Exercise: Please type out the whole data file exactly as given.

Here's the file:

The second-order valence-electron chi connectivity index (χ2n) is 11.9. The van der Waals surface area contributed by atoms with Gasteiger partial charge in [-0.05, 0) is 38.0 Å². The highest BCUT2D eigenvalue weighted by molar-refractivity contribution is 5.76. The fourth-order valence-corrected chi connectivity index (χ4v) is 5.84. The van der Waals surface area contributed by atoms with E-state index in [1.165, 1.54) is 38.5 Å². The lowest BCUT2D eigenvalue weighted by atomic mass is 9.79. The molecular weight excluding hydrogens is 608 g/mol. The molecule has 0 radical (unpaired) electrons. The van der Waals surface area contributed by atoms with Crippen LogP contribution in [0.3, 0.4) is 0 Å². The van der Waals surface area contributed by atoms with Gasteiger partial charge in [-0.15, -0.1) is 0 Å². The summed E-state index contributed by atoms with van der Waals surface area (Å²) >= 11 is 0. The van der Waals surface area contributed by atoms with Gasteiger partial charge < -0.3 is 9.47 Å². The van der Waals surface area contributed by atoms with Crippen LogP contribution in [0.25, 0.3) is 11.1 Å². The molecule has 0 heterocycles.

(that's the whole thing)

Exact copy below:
The second-order valence-electron chi connectivity index (χ2n) is 11.9. The van der Waals surface area contributed by atoms with Gasteiger partial charge in [-0.05, 0) is 38.0 Å². The highest BCUT2D eigenvalue weighted by molar-refractivity contribution is 5.76. The fourth-order valence-corrected chi connectivity index (χ4v) is 5.84. The van der Waals surface area contributed by atoms with E-state index in [1.165, 1.54) is 38.5 Å². The lowest BCUT2D eigenvalue weighted by atomic mass is 9.79. The molecular weight excluding hydrogens is 608 g/mol. The molecule has 0 radical (unpaired) electrons. The van der Waals surface area contributed by atoms with Crippen LogP contribution in [0.3, 0.4) is 0 Å². The van der Waals surface area contributed by atoms with Gasteiger partial charge in [-0.15, -0.1) is 0 Å². The summed E-state index contributed by atoms with van der Waals surface area (Å²) >= 11 is 0. The van der Waals surface area contributed by atoms with Gasteiger partial charge < -0.3 is 9.47 Å². The van der Waals surface area contributed by atoms with Crippen LogP contribution in [0.25, 0.3) is 11.1 Å². The molecule has 0 heterocycles.